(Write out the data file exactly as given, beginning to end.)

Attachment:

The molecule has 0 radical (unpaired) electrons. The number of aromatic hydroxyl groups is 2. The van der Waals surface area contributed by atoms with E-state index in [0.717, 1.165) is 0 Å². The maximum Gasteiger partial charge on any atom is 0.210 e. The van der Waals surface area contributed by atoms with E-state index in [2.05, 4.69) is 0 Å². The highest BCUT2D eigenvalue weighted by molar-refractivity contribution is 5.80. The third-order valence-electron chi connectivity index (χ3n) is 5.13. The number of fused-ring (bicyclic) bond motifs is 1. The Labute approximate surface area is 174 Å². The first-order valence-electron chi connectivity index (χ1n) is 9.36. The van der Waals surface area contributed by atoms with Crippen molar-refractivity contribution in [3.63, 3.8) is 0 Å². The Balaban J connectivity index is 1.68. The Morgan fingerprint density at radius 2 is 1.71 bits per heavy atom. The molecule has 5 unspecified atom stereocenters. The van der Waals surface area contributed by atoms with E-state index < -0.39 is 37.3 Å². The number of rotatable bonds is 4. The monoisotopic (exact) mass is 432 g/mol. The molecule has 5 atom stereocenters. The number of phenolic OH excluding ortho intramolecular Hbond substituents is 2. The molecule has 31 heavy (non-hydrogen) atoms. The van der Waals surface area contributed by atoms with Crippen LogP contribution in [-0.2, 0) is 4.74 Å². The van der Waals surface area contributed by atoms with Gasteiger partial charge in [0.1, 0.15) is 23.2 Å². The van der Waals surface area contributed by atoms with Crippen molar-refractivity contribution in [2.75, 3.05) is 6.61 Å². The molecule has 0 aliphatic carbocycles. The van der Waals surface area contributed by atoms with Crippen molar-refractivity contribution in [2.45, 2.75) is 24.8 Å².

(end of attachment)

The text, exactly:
The molecule has 0 radical (unpaired) electrons. The number of aromatic hydroxyl groups is 2. The van der Waals surface area contributed by atoms with E-state index in [0.717, 1.165) is 0 Å². The maximum Gasteiger partial charge on any atom is 0.210 e. The van der Waals surface area contributed by atoms with E-state index in [2.05, 4.69) is 0 Å². The highest BCUT2D eigenvalue weighted by molar-refractivity contribution is 5.80. The third-order valence-electron chi connectivity index (χ3n) is 5.13. The number of fused-ring (bicyclic) bond motifs is 1. The Labute approximate surface area is 174 Å². The first-order valence-electron chi connectivity index (χ1n) is 9.36. The van der Waals surface area contributed by atoms with Crippen molar-refractivity contribution in [3.63, 3.8) is 0 Å². The Balaban J connectivity index is 1.68. The Morgan fingerprint density at radius 2 is 1.71 bits per heavy atom. The molecule has 5 unspecified atom stereocenters. The van der Waals surface area contributed by atoms with E-state index < -0.39 is 37.3 Å². The number of rotatable bonds is 4. The monoisotopic (exact) mass is 432 g/mol. The molecule has 5 atom stereocenters. The number of phenolic OH excluding ortho intramolecular Hbond substituents is 2. The molecule has 31 heavy (non-hydrogen) atoms. The van der Waals surface area contributed by atoms with Crippen LogP contribution in [-0.2, 0) is 4.74 Å². The van der Waals surface area contributed by atoms with Gasteiger partial charge in [0.1, 0.15) is 23.2 Å². The van der Waals surface area contributed by atoms with Crippen molar-refractivity contribution in [2.75, 3.05) is 6.61 Å². The molecule has 0 aliphatic carbocycles. The van der Waals surface area contributed by atoms with Crippen molar-refractivity contribution in [2.45, 2.75) is 24.8 Å².